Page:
Tink and Gen are great people and they were very kind to me as a young teenager.
    Please pass on my regards from Margaret River Australia if you’re in touch with them still. Thank you

    1. And hello to you, Jamie, there in Bali! I was was delighted to hear from you (hope you’re still enjoying your pool!) and very thrilled that you had caught up with your friends Tink and Jen through the marionfsblog! Just in case they are not poring through every post I will email them with your email address and hopefully they will be in touch. I don’t think the Internet access is great for them, it certainly wasn’t when we were there but they do get through intermittently – so don’t expect an instant response! Tink and Jen were very kind to us while we were at Shiwa, and we so enjoyed their company. We would have loved the opportunity to get to know them better.
      Your comment has reminded me that I still have a post about Shiwa, yet to be published, possibly some time next week…keep enjoying Bali (and Margaret River sounds okay too!).

      1. Hello Marion,
        Strangely enough I have just googled Tink Robey and came across your blog. I (and many of my colleagues) saw practice with Tink (and Jen) when we were going through vet school. They are a fantastic couple and were very inspirational to us all. Please pass on our regards,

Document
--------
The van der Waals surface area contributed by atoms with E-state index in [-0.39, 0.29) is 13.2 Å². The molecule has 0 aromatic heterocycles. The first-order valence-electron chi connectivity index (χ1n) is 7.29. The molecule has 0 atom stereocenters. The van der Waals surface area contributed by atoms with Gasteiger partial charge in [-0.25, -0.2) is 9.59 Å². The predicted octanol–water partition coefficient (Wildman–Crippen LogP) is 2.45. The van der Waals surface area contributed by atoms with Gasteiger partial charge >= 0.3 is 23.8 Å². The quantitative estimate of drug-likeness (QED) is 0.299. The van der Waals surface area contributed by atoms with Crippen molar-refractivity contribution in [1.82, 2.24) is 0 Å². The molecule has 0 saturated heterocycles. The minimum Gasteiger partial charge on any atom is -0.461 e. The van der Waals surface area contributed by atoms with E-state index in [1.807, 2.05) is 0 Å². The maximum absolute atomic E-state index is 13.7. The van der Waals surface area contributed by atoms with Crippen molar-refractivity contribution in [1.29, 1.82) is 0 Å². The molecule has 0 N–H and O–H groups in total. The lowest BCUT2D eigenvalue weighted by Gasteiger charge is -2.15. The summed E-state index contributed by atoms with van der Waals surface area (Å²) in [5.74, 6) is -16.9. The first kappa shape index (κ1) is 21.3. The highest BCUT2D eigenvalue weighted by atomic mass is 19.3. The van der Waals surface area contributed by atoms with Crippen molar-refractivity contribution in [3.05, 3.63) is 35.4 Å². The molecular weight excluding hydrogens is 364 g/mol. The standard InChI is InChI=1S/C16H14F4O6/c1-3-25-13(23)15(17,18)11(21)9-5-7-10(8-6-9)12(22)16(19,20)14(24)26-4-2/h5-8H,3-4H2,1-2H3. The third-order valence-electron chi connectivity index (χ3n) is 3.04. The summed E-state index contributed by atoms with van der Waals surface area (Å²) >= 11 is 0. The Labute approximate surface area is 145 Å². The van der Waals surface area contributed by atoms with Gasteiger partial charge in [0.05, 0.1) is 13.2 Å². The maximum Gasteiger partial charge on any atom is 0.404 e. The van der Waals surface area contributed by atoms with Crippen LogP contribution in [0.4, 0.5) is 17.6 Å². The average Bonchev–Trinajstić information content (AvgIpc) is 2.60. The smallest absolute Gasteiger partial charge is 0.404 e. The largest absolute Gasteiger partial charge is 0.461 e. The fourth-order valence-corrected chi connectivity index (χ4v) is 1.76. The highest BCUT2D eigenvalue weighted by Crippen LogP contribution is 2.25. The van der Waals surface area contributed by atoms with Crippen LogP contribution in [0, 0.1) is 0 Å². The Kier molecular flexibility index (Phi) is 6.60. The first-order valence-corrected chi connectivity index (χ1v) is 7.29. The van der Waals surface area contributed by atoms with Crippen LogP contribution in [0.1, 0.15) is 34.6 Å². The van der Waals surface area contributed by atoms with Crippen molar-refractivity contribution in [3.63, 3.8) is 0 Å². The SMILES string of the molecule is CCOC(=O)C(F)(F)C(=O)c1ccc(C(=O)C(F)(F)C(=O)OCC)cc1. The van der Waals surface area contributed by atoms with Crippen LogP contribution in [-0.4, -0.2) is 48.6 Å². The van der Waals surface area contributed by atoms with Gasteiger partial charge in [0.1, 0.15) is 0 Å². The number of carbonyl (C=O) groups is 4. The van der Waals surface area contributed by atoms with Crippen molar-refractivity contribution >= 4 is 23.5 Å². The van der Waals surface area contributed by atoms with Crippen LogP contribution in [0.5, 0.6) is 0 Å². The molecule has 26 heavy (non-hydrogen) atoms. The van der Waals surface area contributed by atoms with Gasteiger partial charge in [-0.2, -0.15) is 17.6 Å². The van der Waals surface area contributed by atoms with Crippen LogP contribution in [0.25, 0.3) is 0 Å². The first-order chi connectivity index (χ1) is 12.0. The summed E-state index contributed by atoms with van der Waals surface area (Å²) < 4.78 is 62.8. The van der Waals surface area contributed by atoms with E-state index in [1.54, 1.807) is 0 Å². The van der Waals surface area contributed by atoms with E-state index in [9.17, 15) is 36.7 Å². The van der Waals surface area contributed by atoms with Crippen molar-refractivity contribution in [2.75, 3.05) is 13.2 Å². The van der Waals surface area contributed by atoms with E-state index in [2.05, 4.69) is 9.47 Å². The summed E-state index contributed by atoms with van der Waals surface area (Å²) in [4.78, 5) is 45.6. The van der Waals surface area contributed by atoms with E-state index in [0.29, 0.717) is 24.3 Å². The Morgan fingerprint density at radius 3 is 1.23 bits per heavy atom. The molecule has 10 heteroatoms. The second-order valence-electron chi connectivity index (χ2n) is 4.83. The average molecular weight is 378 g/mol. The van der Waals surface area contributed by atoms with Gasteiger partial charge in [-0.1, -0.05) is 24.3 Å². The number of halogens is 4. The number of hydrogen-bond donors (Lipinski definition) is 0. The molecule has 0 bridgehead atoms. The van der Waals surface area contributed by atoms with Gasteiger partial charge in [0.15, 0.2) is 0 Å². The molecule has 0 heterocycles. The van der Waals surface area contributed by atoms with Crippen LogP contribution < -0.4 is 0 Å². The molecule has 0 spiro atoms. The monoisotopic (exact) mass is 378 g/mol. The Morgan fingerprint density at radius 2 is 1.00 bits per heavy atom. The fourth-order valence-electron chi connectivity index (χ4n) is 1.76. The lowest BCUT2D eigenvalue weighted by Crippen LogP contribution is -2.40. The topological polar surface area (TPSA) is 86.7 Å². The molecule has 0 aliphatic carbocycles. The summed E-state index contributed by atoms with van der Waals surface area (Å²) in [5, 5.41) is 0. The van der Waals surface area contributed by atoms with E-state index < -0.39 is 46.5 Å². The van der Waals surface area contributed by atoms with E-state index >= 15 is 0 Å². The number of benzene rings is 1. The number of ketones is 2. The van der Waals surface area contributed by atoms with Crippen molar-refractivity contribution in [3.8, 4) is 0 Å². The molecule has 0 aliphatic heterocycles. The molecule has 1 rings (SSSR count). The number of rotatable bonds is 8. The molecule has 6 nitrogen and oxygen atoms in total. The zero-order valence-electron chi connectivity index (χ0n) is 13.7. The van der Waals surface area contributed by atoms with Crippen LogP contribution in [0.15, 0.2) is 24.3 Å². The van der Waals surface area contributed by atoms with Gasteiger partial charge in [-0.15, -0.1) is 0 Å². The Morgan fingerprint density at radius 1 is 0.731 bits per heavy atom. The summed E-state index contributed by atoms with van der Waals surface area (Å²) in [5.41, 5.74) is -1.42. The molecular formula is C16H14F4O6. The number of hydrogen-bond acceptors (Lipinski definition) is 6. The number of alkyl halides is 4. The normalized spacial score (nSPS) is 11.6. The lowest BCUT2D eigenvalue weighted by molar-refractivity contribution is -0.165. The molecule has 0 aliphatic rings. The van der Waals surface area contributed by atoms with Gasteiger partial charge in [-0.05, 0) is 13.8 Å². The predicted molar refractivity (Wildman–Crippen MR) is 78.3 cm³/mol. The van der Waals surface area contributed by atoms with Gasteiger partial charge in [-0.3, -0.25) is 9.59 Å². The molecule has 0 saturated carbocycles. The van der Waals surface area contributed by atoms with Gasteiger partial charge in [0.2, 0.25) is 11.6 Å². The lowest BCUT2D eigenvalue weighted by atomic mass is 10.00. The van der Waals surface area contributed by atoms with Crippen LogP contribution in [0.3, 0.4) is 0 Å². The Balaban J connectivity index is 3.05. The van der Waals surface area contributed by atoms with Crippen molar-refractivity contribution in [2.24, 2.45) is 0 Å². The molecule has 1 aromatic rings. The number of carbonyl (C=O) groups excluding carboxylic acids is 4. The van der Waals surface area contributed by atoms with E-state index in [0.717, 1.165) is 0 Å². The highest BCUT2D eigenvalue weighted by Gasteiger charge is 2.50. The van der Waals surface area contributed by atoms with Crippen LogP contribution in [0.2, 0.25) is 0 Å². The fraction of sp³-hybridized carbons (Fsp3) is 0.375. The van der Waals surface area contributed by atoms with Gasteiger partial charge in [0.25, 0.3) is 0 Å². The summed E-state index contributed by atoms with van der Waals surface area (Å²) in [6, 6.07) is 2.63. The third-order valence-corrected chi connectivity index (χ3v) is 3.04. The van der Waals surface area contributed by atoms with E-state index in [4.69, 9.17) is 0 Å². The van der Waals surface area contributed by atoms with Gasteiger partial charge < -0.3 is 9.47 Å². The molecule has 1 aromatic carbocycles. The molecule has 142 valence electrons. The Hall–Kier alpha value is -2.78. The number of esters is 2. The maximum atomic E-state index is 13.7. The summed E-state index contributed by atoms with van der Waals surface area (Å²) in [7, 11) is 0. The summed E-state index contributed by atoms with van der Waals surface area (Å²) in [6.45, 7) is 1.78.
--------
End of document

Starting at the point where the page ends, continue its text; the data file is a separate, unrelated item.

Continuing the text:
Mike Gilmore and Jane Page

        1. Mike, and Jane, hello there in Australia! Very happy that you found Tink and Jen through the marionfsblog. We liked them so very much when we met them at Shiwa Ngandu in Zambia, where they now live. Not surprisingly they are providing great support to Jo and Charlie Harvey, whose estate it is. I will let him know that you were trying to find news of him, but unfortunately internet access in those parts is very limited, and what there is seems most unreliable so one never knows if anything gets through. Here’s hoping…